If the question is Is SDN your next security nightmare?, then this title is for you! The referenced article appears in Network World, and describes a talk given by Robert Hinden last week at the RSA security conference.
Hinden specifically addresses the OpenFlow flavor of SDN, and in that arena his points are perfectly valid; in fact, I’ve made many of them before in this post. But they probably bear repeating:
1. Availability issues: What happens if the SDN controller crashes, or less catastophically, if some segment of switches become isolated from the controller? There is certainly no standardized mechanism to recover. Much like most network switches still have the “fallback” capability to go into hub mode when their MAC address table is full, any OpenFlow switches that really hit production networks are going to have a fallback mode to “normal switch”. Which is probably a reasonable argument for why OpenFlow technology is probably not going to go campus-wide at all.
2. Scale issues: Hinden questions how well OpenFlow can scale, and raises an interesting point I hadn’t really thought of before, namely size of the flow table. Existing switching and routing protocols use only a small subset of the information in a given packet flow to make forwarding decisions, namely one of the destination addresses. Even with forwarding based on this limited amount of information, network engineers worry about these forwarding tables swamping both network bandwidth as they are exchanged and device memory as they are stored on forwarding devices. The power of OpenFlow is the ability to make much more fine-grained decisions based on other flow data, but this granularity comes at the price of greatly increased forwarding rule complexity and volume. In principle this makes sense, but I think that ultimately the limiting factor here is going to be human understanding of the flow table architecture, rather than technical limitations; I believe many SDN evangelists sell short what I have referred to before as “the mundane genius of Ethernet and TCP/IP…working with a relatively small amount of configuration”.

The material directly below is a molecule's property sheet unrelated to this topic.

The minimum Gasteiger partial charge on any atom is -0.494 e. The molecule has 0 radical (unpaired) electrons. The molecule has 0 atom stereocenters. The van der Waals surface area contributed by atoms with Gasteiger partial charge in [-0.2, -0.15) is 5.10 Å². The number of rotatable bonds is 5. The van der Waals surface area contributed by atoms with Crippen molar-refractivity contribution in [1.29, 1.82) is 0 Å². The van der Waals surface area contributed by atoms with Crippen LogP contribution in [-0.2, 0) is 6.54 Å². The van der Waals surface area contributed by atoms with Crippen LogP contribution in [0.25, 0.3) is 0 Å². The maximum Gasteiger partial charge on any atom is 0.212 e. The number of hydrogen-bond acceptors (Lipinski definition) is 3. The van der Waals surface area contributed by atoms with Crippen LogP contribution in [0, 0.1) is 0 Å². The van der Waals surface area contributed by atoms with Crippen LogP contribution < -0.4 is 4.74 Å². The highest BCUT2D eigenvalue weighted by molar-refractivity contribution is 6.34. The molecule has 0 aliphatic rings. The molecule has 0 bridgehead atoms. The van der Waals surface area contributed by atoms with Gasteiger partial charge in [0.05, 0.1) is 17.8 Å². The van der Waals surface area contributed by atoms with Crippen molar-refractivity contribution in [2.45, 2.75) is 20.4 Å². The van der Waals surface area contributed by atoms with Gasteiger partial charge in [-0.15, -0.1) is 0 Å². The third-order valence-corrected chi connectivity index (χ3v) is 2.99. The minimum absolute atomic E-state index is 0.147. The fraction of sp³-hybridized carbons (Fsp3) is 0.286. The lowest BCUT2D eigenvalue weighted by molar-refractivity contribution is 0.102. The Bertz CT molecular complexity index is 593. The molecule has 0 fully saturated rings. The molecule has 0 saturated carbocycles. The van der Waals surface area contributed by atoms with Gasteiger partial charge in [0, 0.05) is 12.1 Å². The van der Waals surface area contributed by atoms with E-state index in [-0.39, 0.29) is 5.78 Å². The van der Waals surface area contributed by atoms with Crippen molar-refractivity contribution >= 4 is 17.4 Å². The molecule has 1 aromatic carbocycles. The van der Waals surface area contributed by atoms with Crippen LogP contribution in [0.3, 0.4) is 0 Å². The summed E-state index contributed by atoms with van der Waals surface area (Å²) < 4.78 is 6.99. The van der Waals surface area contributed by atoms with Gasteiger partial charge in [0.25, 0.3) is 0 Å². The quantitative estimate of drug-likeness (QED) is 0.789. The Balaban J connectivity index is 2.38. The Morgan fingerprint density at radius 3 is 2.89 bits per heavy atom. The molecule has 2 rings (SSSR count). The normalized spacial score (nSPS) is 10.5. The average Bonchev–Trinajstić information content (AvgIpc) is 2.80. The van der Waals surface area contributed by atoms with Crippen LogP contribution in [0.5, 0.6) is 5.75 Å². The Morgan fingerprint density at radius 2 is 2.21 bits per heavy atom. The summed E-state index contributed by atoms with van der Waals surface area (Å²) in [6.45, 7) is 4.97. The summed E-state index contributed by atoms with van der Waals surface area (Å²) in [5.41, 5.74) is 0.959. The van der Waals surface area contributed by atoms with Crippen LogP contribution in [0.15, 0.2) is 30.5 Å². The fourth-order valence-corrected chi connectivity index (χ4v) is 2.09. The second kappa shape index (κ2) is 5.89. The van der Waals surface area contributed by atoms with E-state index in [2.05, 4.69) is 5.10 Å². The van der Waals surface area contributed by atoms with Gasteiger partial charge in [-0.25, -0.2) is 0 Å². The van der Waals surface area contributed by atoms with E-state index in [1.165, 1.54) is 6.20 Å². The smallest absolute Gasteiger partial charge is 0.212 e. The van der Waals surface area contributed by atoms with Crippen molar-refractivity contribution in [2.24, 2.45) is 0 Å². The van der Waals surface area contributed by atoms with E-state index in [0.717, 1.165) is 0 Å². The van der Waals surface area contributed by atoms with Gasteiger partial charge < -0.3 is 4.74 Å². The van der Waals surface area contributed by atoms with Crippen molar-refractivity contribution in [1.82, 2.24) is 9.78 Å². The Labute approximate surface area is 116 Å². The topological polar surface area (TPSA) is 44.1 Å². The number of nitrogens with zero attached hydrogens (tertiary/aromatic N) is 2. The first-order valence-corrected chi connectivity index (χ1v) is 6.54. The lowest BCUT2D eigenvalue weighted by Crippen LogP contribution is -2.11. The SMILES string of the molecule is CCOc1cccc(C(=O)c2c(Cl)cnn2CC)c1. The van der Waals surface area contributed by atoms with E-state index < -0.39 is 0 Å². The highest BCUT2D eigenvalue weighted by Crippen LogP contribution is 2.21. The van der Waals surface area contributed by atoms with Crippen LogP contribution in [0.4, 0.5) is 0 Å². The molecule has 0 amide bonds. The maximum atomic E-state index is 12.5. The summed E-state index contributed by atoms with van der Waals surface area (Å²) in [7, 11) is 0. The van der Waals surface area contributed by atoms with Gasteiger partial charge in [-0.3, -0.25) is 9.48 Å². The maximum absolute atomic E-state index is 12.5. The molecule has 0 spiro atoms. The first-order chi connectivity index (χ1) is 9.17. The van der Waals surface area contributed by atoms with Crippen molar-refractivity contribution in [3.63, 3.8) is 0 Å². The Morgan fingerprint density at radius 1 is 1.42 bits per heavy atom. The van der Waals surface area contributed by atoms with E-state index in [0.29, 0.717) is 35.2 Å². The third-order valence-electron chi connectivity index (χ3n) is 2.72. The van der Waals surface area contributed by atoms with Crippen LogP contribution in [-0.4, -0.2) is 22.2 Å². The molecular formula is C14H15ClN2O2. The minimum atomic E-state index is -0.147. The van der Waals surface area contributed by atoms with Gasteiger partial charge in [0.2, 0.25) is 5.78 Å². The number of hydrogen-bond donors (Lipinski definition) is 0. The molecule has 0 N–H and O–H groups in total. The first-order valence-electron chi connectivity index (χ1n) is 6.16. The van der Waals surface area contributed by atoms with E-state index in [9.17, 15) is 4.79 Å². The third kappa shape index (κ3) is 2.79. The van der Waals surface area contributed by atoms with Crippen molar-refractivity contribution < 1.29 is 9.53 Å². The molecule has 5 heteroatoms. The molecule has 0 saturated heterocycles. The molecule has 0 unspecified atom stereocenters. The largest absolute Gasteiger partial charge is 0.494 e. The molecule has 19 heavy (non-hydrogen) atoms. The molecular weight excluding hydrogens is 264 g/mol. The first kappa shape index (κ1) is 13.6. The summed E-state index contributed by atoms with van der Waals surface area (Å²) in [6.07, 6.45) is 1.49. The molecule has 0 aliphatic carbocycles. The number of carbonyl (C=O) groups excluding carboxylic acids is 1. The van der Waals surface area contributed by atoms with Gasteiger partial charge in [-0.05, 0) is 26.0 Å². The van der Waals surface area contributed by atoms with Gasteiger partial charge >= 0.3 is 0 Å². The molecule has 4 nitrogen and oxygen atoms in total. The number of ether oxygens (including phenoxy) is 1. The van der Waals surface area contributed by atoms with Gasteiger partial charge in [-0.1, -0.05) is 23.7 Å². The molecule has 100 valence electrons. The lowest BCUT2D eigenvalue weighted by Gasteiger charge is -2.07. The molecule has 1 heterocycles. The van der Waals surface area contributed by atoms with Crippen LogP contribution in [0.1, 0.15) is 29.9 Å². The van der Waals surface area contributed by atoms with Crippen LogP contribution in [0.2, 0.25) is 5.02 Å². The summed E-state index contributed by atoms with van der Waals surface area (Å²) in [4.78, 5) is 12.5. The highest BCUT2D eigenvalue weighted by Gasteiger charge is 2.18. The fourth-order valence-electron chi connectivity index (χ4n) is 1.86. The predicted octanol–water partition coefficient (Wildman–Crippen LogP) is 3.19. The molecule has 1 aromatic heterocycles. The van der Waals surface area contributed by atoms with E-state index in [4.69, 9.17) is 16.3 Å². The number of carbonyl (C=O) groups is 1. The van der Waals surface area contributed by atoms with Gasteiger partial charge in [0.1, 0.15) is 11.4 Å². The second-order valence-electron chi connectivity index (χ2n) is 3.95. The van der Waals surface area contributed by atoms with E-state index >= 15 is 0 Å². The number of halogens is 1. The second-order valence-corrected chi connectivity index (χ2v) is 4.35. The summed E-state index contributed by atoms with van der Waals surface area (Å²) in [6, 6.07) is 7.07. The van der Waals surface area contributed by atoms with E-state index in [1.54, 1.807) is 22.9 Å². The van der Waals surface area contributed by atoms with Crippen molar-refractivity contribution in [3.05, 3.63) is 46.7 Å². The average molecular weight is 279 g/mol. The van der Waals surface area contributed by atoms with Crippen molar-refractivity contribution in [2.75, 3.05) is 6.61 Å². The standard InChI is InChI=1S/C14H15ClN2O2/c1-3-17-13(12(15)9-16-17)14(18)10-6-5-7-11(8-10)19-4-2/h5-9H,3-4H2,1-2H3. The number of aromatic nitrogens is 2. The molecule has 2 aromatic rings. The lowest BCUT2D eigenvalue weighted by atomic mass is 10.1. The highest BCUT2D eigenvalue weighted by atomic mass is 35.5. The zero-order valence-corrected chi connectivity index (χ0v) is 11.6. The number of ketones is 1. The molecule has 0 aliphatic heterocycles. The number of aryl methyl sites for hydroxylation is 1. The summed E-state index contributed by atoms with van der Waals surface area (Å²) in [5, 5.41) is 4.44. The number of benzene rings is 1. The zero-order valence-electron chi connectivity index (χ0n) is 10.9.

3. Vulnerability issues: Hinden rightly worries that a compromise of the SDN controller would allow the attacker to wantonly drop, redirect, or collect traffic throughout the network. In some ways this seems like a “no s*&$ Sherlock” sort of statement; if one owns the brain of the network, one can do whatever one wishes. But in a network managed via standardized switching and routing protocols, this actually isn’t true. Even if I grant an attacker full control over a legacy network (short of rewriting the forwarding software on the devices), the attacker only has the capability to tweak parameters of existing algorithms. Of course the attacker could sinkhole selected network traffic to another machine he/she controls and get more robust capability that way, but that requires additional infrastructure that needs to be hidden and I’m sure the networking side of the redirection would have to be pretty delicately balanced. The native capability in an SDN network provides an attacker with much more robust capabilities to manipulate traffic.
Hinden does mention the “security benefits” line sold by SDN evangelists, namely having the network itself involved in security policy, though there’s not enough in the article to determine whether this is true belief or lip service.
My main beef with the article, and presumably with the underlying talk as well, is that there is no claxon sounding about the likelihood of an SDN controller being compromised. The SDN true believer can simply shrug the “central point of vulnerability” argument off with a statement like “best practices demand that the SDN management network be isolated from all other traffic, allowing no point of entry for the SDN controller to be compromised.” Except that best practices have always suggested that management networks be isolated, and those best practices are seldom followed in operational networks. As I stated in a previous post:
Target’s lifeblood is payment processing, and for whatever reason they didn’t segment their network sufficiently to protect their most important systems. Why should anyone think that they would secure their network management traffic with any more care?
In my opinion, not recognizing and addressing this simple truth is the biggest SDN vulnerability of all.